NSF announces six 'FIBR' awards to tackle some of biology's most challenging questions

September 16, 2004

ARLINGTON, Va.-- How exactly do animals move? How do organisms adapt to newly acquired genes? What genetic forces draw members of an ecological community together? And does social behavior originate in nature, nurture or both? To tackle these and other major questions in biology, the National Science Foundation (NSF) today announced six new awards totaling nearly $30 million over five years from its Frontiers in Integrative Biological Research (FIBR) program.

Each of the five-year awards brings together scientists from many areas of biology and other fields to draw upon advances in genomics, ecology, enhanced information technology, and other fields -- not to mention a robotic cockroach -- to address significant under-studied or unanswered questions in biology.

"FIBR is one of the premier, crosscutting programs in biology at NSF," said Mary Clutter, head of NSF's Biological Sciences directorate. "By undertaking highly innovative and broadly integrative approaches to research in biology, FIBR projects tackle grand challenges and promote the training of a new and fearless generation of scientists willing and able to bridge conventional disciplinary boundaries."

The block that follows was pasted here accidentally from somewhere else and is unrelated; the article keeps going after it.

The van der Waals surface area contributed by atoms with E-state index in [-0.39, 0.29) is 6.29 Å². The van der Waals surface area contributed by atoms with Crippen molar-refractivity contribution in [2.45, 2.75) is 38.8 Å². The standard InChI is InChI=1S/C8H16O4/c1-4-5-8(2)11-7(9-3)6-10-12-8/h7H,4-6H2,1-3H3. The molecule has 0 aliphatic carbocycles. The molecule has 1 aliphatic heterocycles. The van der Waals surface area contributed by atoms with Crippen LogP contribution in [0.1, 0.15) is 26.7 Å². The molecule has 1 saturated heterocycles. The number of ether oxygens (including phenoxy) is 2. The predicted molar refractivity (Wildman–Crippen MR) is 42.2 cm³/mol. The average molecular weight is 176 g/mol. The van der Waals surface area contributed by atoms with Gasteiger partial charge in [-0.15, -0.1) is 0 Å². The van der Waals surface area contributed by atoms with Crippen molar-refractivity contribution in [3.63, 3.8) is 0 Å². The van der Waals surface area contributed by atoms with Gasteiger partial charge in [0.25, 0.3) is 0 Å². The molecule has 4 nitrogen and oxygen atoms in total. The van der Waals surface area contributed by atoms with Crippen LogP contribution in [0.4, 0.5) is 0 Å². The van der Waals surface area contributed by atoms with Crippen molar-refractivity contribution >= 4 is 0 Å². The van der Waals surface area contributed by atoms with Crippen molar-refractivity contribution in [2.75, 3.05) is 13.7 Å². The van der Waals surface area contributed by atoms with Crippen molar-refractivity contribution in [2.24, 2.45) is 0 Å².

Several of this year's FIBR awards will focus on the relationship between an organism's genes and the outside world. One project will examine how a plant evaluates the various cues of seasonal change so that it blooms when it has the best chance to reproduce successfully. A second project will try to unravel "ecological genomics," identifying the genetic linkages that draw species together into complex communities and whole ecosystems.

Genes and environment both contribute to behavior, and another project will tackle the hotly debated nature or nurture question by analyzing social behavior as it relates to an entire genome -- that of the honey bee.

Scientists now know that up to a quarter of all genes in many organisms are acquired from completely unrelated species, and a fourth FIBR project will study the processes by which organisms adapt to these newly acquired genes.

To explain the complex signals and feedbacks among neurons, muscles, the skeleton and the whole body that make movement possible and prevent animals from falling over, another project will take a multidisciplinary approach to the study of live, simulated and robotic cockroaches. The sixth FIBR project will undertake a study of photosynthesis to understand how large and complex networks of molecules arise, persist and evolve as modular units throughout biology.

The six FIBR projects integrate varied expertise from several universities and research institutes. Combined, the six projects support dozens of investigators from 15 U.S. states and also involve scientists supported by several other countries.

The FIBR projects announced today include the following (see separate profiles for more detail):